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NetApp Stage KB

What is Performance Budgeting?

Last Updated:


Applies to

  • Active IQ Unified Manager


Overview of Performance Budgeting
  • Management of storage workloads through performance service levels (PSLs) represents one of the approaches to achieve consistent differentiated performance from the ONTAP clusters.
  • The PSLs define Service Level Objectives (SLOs) and Service Level Agreements (SLAs) on workloads so that they receive the level of performance that matches their priorities.
  • In the PSL, the SLO is defined as the “peak IOPS” value and the SLA is defined as the “expected IOPS” allocated for the workload.
  • A budgeting service is defined based on the SLAs and SLOs assigned to the workloads in a storage (ONTAP) system. 
  • For every workload, the SLA setting is considered as a guaranteed performance while the SLO is considered as a targeted performance.
  • By summing up all SLAs across all the workloads served or residing on a storage resource (such as a node or storage pool -i.e., ONTAP aggregate) then an estimate of all the guaranteed and targeted allocated IOPS is estimated for the specific resource.
  • Per resource (node or storage pool), the PSL managed workload allocated IOPS
  • Guaranteed allocated IOPS = sum across all PSL workloads per resource of “expected IOPS”
  • Targeted allocated IOPS = sum across all PSL workloads per resource of “targeted IOPS”
  • For workloads that are not managed by PSLs, the IOPS are accounted as:
  • Expected used IOPS = sum across all non-PSL workloads per resource of 75th historical IOPS
  • Peak used IOPS = sum across all non-PSL workloads per resource of max historical IOPS
  • The accounting of allocated and used IOPS for individual resources and their associated workloads is done by combining the two sets of IOPS defined above.
  • Expected IOPS = Guaranteed allocated IOPS + Expected used IOPS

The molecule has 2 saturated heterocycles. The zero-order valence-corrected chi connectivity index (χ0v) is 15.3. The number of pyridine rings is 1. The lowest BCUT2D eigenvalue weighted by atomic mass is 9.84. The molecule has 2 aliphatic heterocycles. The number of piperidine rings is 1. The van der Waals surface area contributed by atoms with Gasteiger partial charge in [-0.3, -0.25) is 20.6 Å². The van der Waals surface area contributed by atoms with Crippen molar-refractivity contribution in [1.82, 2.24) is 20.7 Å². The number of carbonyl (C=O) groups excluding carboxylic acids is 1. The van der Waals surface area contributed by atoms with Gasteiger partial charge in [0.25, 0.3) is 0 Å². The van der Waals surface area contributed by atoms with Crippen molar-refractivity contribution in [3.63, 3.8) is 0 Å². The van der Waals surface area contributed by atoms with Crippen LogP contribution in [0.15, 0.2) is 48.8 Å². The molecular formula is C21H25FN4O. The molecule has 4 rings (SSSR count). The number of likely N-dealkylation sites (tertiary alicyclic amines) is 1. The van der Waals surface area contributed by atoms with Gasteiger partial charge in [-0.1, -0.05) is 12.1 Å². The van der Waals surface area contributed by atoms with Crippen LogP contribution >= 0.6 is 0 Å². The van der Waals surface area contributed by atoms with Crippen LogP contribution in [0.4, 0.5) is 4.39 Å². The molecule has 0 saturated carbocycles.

• Targeted IOPS = Targeted allocated IOPS + Peak used IOPS
  • Given that allocated IOPS via the PSL workloads may not be used continuously by an individual workload, the concept of the overprovisioning of SLOs and SLAs is introduced to overcome the problems of overallocation of IOPS through the PSL management.
  • Specifically, per resource, analytics are used to determine the optimal amount of IOPS they can deliver, mimicking the type of IOPS currently served by the resource.
  • Pairing the optimal IOPS with the overprovisioning factors allows for estimated of the overall resource performance capabilities
  • Resource optimal expected IOPS = SLA_Overprovisioning * Expected IOPS
  • Resource optimal targeted IOPS = SLO_Overprovisioning * Targeted IOPS
  • Through the estimate of Resource optimal expected/targeted  IOPS the budgeting is done every time a request is received to change the allocation of IOPS for the resource.
  • Requests that change the allocation of IOPS are provisioning of new workloads and PSL assignment on existing workloads.
  • If the new request results in Resource optimal expected IOPS < Expected IOPS then the request is failed as there are no IOPS available to satisfy the request.
  • Currently, the tuning of the outcome from the budgeting service is done by adjusting the overprovisioning value.
  • The overprovisioning values currently are stored in a configuration MySQL table and can be adjusted only via assistance from NetApp Support.
  • The default overprovisioning factors are SLA_Overprovisioning=4 and SLO_Overprovisioning=10.


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